Caption: Valais (GB) (Cicero-Lilly of the Valley by Martagon)
When Fred Moses, principal of the Kanangra agistment farm in the Scone district, and his horse-training wife Mary attended the annual sire parade at Coolmore, Jerrys Plains in late August, he was fully aware of the major association his family had into the early history of this property. What he may not have realised is that 2016 marked the 90th anniversary of the death at the age of 64 of one of the men responsible for that input, his grandfather Fred Moses’ brother and partner William Moses.
Representatives of a leading north western NSW pastoral family, the Moses brothers developed Arrowfield into one of Australia’s premier studs in the first quarter of last century through use of quality sire prospects and well bred mares. In fact, considering that it was rare at that time for a sire to have as many as 40 foals in a year, an analysis of their production achievement suggests they challenge as being among Australia’s most successful breeders.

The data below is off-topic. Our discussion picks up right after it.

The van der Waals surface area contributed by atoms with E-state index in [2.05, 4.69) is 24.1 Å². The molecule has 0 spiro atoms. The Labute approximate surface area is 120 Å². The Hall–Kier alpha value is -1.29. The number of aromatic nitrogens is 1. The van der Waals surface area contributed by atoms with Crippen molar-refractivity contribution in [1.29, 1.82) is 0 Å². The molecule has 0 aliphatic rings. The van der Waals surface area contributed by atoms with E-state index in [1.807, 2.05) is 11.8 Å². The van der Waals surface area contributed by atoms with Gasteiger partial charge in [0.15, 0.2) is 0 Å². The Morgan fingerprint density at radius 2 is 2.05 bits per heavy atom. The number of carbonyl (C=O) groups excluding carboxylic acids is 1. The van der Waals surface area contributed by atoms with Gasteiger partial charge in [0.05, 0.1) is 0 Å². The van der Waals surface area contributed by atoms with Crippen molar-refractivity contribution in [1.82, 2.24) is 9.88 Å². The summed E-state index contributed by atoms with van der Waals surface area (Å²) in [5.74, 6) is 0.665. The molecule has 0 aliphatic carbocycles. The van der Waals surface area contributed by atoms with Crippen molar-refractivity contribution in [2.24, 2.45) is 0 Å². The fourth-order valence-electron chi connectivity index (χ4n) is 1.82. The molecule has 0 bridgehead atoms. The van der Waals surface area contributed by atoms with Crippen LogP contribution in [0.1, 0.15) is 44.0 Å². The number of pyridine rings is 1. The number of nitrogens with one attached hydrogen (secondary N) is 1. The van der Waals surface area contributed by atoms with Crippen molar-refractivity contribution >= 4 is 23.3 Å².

Their most rewarding investment was the purchase in England in 1919, after he had stood a season there, of blue-blooded Windsor Stakes (15f) winner Valais (GB). Foaled in 1913, he was a chestnut son of the 1905 English Derby winner Cicero (Cyllene-Gas by Ayrshire) and Lily of the Valley (Martagon-Hamptonia by Hampton). Unfortunately, the Moses brothers did not enjoy the full glory of Valais’ success as a sire. On the eve of attaining what was to be the first of his five successive Champion Australian Sire titles, that of 1923-24, they dispersed the Arrowfield Stud, possibly because of the poor health of William Moses.
Held in April 1924, the sale saw new Australian records secured for a sire, Valais (14,400 guineas; $28,944), and broodmare, the Moses importation Chersonese (GB) (5100 guineas; $10,710), a daughter of the modest Cyllene racehorse and sire Cylgad and distinguished performer and matriarch Chelandry. The 135 lot catalogue also included the proven sires Poitrel (1914, (St Alwyne (GB)-Poinard by Metal (GB)) for 1850 guineas; $3885 and his 25 year-old sire St Alwyne (GB) (1899, St Frusquin-Florence by Cambello), who made 200 guineas; $420.